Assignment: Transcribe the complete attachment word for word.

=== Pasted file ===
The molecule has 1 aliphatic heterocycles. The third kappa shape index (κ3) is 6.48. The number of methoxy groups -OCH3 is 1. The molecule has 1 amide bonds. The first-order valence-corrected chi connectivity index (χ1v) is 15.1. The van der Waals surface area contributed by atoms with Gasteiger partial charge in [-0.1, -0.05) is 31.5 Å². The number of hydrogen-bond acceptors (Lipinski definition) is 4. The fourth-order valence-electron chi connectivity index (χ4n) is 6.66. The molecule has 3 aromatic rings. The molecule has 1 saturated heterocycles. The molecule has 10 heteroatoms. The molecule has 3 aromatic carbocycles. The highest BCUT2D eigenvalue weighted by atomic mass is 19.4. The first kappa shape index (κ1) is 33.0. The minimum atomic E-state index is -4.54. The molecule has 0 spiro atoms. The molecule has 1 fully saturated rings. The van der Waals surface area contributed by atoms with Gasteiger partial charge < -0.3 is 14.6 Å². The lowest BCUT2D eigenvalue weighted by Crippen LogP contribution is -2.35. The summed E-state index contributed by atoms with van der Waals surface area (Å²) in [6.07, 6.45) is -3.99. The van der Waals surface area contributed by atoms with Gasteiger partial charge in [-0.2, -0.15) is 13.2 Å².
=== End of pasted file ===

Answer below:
The molecule has 1 aliphatic heterocycles. The third kappa shape index (κ3) is 6.48. The number of methoxy groups -OCH3 is 1. The molecule has 1 amide bonds. The first-order valence-corrected chi connectivity index (χ1v) is 15.1. The van der Waals surface area contributed by atoms with Gasteiger partial charge in [-0.1, -0.05) is 31.5 Å². The number of hydrogen-bond acceptors (Lipinski definition) is 4. The fourth-order valence-electron chi connectivity index (χ4n) is 6.66. The molecule has 3 aromatic rings. The molecule has 1 saturated heterocycles. The molecule has 10 heteroatoms. The molecule has 3 aromatic carbocycles. The highest BCUT2D eigenvalue weighted by atomic mass is 19.4. The first kappa shape index (κ1) is 33.0. The minimum atomic E-state index is -4.54. The molecule has 0 spiro atoms. The molecule has 1 fully saturated rings. The van der Waals surface area contributed by atoms with Gasteiger partial charge < -0.3 is 14.6 Å². The lowest BCUT2D eigenvalue weighted by Crippen LogP contribution is -2.35. The summed E-state index contributed by atoms with van der Waals surface area (Å²) in [6.07, 6.45) is -3.99. The van der Waals surface area contributed by atoms with Gasteiger partial charge in [-0.2, -0.15) is 13.2 Å².